Already in 2013 ENAC, the Italian National Civil Aviation Agency, issued rules written for the operation of drones as regards ways to access air space divided into two categories on the basis of weight, below or above 25 kg. In detail, at present self-certification is sufficient for the lightest drones for which the pilot operating the remote control is responsible for evaluating critical factors and suitability of operations, especially as regards the inherent possibility of damaging a third-party as could occur with flights over congested areas or industrial infrastructure. On the other hand, if the drone weighs 25 kg or more, certification of the drone is required and the operator must have authorization of the same type as that required for piloting a traditional aircraft. Moreover, the overwhelming success of drones has brought to the fore another stringent problem, that of technical preparation and more for the remote pilot. It is obvious, in fact, that if an airline pilot must undergo tough training before acquiring a license to fly then a suitable preparatory course must be prescribed for anyone in control of a drone. For this reason, ENAC recently set up a monitoring plan based on a series of audits aimed at verifying that these activities are performed with respect for, and in conformity with, the declared configuration of the drone. A number of guidelines have also been prepared. (Now in draft form. https://www.enac.gov.it/La_Regolazione_per_la_Sicurezza/Navigabilit-13-/Sistemi_Aeromobili_a_Pilotaggio_Remoto_(SAPR)/index.htm) These pertain to the qualification of APR (remote piloting aircraft) personnel and recognized organizations for clarifying the application of regulations and the relevant circulars issued.Moreover, a number of companies marketing drones have already organized work for the preparation of pilots. For example, after attending a course on theory for acquiring the competence required as regards regulations, aeronautic agencies, air space, flight rules, radio communications, aerodynamics, flight mechanisms and so on, and a medical check-up on suitability for aeronautics, ItalDron in Ravenna organizes a 24 hour course on professional piloting before issuing APR certification of suitability as required by ENAC.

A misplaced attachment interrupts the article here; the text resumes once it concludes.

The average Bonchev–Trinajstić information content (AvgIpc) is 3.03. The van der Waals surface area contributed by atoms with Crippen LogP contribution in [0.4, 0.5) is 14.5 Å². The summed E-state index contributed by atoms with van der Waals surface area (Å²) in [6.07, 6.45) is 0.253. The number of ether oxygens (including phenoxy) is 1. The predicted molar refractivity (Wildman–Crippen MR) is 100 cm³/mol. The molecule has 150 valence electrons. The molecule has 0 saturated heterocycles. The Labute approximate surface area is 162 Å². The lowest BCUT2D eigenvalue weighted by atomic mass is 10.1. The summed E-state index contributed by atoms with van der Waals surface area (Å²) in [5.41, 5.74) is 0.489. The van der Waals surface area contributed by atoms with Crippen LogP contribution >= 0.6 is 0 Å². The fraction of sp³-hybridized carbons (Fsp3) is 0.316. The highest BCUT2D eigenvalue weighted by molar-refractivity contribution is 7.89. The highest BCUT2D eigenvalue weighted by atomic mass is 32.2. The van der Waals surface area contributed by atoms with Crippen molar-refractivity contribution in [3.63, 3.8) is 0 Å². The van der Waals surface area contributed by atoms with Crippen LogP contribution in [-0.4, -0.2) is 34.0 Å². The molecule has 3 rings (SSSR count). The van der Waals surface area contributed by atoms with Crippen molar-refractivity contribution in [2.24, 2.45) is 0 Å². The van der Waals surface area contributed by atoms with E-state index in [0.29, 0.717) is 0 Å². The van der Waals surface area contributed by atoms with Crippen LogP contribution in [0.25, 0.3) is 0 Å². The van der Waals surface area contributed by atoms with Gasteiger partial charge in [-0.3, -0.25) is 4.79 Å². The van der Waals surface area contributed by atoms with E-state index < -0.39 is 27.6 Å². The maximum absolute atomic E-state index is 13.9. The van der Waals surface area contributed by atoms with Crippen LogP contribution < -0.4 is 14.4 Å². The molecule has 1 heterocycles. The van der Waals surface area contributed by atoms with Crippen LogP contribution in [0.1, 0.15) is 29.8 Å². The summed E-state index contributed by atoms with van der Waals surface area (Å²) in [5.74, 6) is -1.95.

by Stefano Albanesi